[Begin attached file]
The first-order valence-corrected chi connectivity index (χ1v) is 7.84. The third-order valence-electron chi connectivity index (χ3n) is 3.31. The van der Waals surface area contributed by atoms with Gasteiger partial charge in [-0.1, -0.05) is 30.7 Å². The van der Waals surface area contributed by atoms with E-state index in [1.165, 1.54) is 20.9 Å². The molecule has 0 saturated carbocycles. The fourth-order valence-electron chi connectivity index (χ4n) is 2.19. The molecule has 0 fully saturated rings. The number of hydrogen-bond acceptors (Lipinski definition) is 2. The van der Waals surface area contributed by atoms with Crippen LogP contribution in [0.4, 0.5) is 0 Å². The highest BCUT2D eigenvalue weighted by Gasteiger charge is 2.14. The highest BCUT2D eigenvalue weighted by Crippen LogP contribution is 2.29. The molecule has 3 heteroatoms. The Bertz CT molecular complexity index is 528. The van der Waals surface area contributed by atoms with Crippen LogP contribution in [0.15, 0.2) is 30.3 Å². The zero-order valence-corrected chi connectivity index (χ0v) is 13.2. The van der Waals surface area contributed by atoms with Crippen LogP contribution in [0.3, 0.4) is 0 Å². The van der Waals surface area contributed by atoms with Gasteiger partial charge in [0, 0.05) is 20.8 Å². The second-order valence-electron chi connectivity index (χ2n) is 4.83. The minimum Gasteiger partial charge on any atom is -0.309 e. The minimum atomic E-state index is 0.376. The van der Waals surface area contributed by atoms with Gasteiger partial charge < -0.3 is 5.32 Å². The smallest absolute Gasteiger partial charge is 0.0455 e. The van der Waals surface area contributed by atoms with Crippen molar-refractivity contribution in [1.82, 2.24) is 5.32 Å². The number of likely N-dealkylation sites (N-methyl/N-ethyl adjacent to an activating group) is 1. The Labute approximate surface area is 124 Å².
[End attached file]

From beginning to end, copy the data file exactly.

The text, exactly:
The first-order valence-corrected chi connectivity index (χ1v) is 7.84. The third-order valence-electron chi connectivity index (χ3n) is 3.31. The van der Waals surface area contributed by atoms with Gasteiger partial charge in [-0.1, -0.05) is 30.7 Å². The van der Waals surface area contributed by atoms with E-state index in [1.165, 1.54) is 20.9 Å². The molecule has 0 saturated carbocycles. The fourth-order valence-electron chi connectivity index (χ4n) is 2.19. The molecule has 0 fully saturated rings. The number of hydrogen-bond acceptors (Lipinski definition) is 2. The van der Waals surface area contributed by atoms with Crippen LogP contribution in [0.4, 0.5) is 0 Å². The highest BCUT2D eigenvalue weighted by Gasteiger charge is 2.14. The highest BCUT2D eigenvalue weighted by Crippen LogP contribution is 2.29. The molecule has 3 heteroatoms. The Bertz CT molecular complexity index is 528. The van der Waals surface area contributed by atoms with Crippen LogP contribution in [0.15, 0.2) is 30.3 Å². The zero-order valence-corrected chi connectivity index (χ0v) is 13.2. The van der Waals surface area contributed by atoms with Crippen LogP contribution in [0.3, 0.4) is 0 Å². The van der Waals surface area contributed by atoms with Gasteiger partial charge in [0, 0.05) is 20.8 Å². The second-order valence-electron chi connectivity index (χ2n) is 4.83. The minimum Gasteiger partial charge on any atom is -0.309 e. The minimum atomic E-state index is 0.376. The van der Waals surface area contributed by atoms with Gasteiger partial charge < -0.3 is 5.32 Å². The smallest absolute Gasteiger partial charge is 0.0455 e. The van der Waals surface area contributed by atoms with Crippen molar-refractivity contribution in [1.82, 2.24) is 5.32 Å². The number of likely N-dealkylation sites (N-methyl/N-ethyl adjacent to an activating group) is 1. The Labute approximate surface area is 124 Å².